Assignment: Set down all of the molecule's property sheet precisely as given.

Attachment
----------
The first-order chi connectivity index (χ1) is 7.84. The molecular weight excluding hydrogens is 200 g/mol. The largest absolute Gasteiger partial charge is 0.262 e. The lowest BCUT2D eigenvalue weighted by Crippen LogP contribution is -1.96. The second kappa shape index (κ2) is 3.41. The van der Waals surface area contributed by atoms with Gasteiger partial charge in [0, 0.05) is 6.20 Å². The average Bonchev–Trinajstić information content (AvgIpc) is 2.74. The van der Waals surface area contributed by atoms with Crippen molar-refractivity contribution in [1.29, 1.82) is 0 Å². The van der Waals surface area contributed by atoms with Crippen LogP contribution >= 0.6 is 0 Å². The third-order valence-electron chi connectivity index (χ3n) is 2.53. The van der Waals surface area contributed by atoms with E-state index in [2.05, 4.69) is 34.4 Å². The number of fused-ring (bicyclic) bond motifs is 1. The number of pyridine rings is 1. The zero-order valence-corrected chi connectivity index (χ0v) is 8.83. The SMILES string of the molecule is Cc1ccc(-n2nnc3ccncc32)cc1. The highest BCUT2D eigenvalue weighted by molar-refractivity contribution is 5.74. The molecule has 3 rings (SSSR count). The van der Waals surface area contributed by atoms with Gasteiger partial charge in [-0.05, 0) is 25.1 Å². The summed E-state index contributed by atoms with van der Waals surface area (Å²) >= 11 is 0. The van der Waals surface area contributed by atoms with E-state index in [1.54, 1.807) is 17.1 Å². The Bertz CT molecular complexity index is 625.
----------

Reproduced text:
The first-order chi connectivity index (χ1) is 7.84. The molecular weight excluding hydrogens is 200 g/mol. The largest absolute Gasteiger partial charge is 0.262 e. The lowest BCUT2D eigenvalue weighted by Crippen LogP contribution is -1.96. The second kappa shape index (κ2) is 3.41. The van der Waals surface area contributed by atoms with Gasteiger partial charge in [0, 0.05) is 6.20 Å². The average Bonchev–Trinajstić information content (AvgIpc) is 2.74. The van der Waals surface area contributed by atoms with Crippen molar-refractivity contribution in [1.29, 1.82) is 0 Å². The van der Waals surface area contributed by atoms with Crippen LogP contribution >= 0.6 is 0 Å². The third-order valence-electron chi connectivity index (χ3n) is 2.53. The van der Waals surface area contributed by atoms with E-state index in [2.05, 4.69) is 34.4 Å². The number of fused-ring (bicyclic) bond motifs is 1. The number of pyridine rings is 1. The zero-order valence-corrected chi connectivity index (χ0v) is 8.83. The SMILES string of the molecule is Cc1ccc(-n2nnc3ccncc32)cc1. The highest BCUT2D eigenvalue weighted by molar-refractivity contribution is 5.74. The molecule has 3 rings (SSSR count). The van der Waals surface area contributed by atoms with Gasteiger partial charge in [-0.05, 0) is 25.1 Å². The summed E-state index contributed by atoms with van der Waals surface area (Å²) >= 11 is 0. The van der Waals surface area contributed by atoms with E-state index in [1.54, 1.807) is 17.1 Å². The Bertz CT molecular complexity index is 625.